What is the minimum population required to keep a language alive?


3 Answers 3


Theoretically, there isn't a minimum population for a language to survive, because a speech community can theoretically be of any size. Even if the speech community dwindles to one person, that last person isn't going to stop transmitting his language if he isn't exposed to any other languages.

However, this isn't a practical case, because the last speakers of a language are going to be exposed to other languages. Speakers of any language, no matter what number of people speak it, will tend to gravitate towards more prestigious languages. This can happen to a language with any number of speakers; for example, speakers of Chinese who immigrate to the United States will tend to learn English, and eventually may stop transmitting Chinese to the next generation, because English has more prestige than Chinese in the United States.

But for a language to become extinct, all speakers would have to give up the language. This would usually happen in the case of minority languages whose speakers are all exposed to a more prestigious language (e.g. aboriginal languages spoken in a country with a different predominant language).

As for the actual number of speakers necessary in practice for a language to survive, I don't know what, if any, empirical data there is. But since you are looking specifically for the minimum, in optimal conditions there is none.

  • I think you have confused two different issues: survival and monolingualism. A language can survive even if all its speakers are multilingual.
    – fdb
    Commented Aug 16, 2019 at 14:17
  • My question was mostly concerning small island minorities, who manage to keep their language: en.wikipedia.org/wiki/Gammalsvenskby
    – U3.1415926
    Commented Aug 16, 2019 at 14:45
  • @fdb I deleted the word "monolingual" since it was unnecessary, but it was only an example. Nothing else I wrote has to do with monolingualism (though monolingualism would certainly help a language to survive)
    – b a
    Commented Aug 16, 2019 at 15:10
  • @U3.1415926 I don't think that would change the answer unless you are specifically looking for field data
    – b a
    Commented Aug 16, 2019 at 15:11
  • 1
    @U3.1415926 But if that one person eventually has a child to whom he or she transmits the language and they don't assimilate with other language speakers, the language is still alive despite its small number of speakers
    – b a
    Commented Aug 16, 2019 at 15:44

Language transmission can occur in different ways. Generally, a language is learned inside a group social. So, theoretically, without considering external considerations (peer pressure, motivation, ...), it can be two persons at least a learner and a teacher without having necessarily a familial relationship; or two genitors who give birth to children and transmit their language. If this condition is met at each generation, so it can survive.


The answer is zero.

Hebrew became extinct after around 200 and 400 CE and got revived in the 19th century.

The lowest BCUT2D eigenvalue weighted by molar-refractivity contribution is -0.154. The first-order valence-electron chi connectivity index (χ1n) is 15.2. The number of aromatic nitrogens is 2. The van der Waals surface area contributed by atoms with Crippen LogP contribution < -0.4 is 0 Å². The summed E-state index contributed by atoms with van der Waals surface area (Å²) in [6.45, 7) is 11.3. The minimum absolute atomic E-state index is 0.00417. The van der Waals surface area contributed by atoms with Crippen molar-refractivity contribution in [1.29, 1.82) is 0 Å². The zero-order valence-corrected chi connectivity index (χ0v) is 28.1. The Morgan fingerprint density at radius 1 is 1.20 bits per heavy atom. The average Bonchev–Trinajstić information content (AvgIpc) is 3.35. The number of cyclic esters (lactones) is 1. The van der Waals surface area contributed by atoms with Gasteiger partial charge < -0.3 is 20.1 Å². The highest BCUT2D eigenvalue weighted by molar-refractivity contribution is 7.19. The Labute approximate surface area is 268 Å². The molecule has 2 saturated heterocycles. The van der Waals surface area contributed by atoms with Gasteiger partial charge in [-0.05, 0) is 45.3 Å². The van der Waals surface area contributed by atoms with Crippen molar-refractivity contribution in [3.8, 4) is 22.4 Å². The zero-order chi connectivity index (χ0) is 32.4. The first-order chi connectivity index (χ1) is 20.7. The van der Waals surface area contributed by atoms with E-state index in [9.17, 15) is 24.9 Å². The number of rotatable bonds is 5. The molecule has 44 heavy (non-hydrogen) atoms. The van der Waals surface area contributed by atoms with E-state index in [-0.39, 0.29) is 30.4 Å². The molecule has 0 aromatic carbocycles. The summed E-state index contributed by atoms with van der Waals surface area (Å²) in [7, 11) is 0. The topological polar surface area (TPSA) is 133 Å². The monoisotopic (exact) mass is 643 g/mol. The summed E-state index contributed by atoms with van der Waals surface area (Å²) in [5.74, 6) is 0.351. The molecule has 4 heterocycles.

There also are fluent Klingon speakers (the imaginary language spoken by the Klingons in Star Trek). Including some documented fluent Klingon kids.

  • The people in Star Trek who speak Klingon are the Klingons, not the Klingonese.
    – KRyan
    Commented Aug 17, 2019 at 1:50
  • 1
    There was never a time between then and now that no one spoke Hebrew, since it was used for religious purposes. There were times that no one spoke it as a first language, but that would mean that 0 native speakers are necessary, not 0 speakers
    – b a
    Commented Aug 17, 2019 at 17:42
  • @ba: What you say is incorrect insofar as I've learned and insofar as the references provided in the linked Wikipedia article to back this up are concerned. For several centuries Hebrew was a strictly literary language: some were able to read and write it but no one actually spoke it. It's a bit like Latin in this respect. And to the best of my knowledge modern Hebrew pronunciation is very much like modern Latin pronunciation: a best guess as to what it may have sounded like. Commented Aug 17, 2019 at 18:13
  • Wikipedia doesn't say that Hebrew became extinct. It says "Hebrew had ceased to be an everyday spoken language ..." and "Mishnaic Hebrew extinct ... surviving as a liturgical language". The pronunciation of Modern Hebrew isn't a guess; it's the product of multiple living reading traditions (which still exist) that underwent sound changes just like every language does
    – b a
    Commented Aug 17, 2019 at 19:00
  • @ba: "Wikipedia doesn't say that Hebrew became extinct." -- correct me if I'm wrong but that's basically what the references say. More specifically, they say that it became a literary language, which is what Latin is today -- which to the best of my knowledge is extinct, and no longer spoken except in esoteric spheres of latinists if that. Commented Aug 17, 2019 at 21:19

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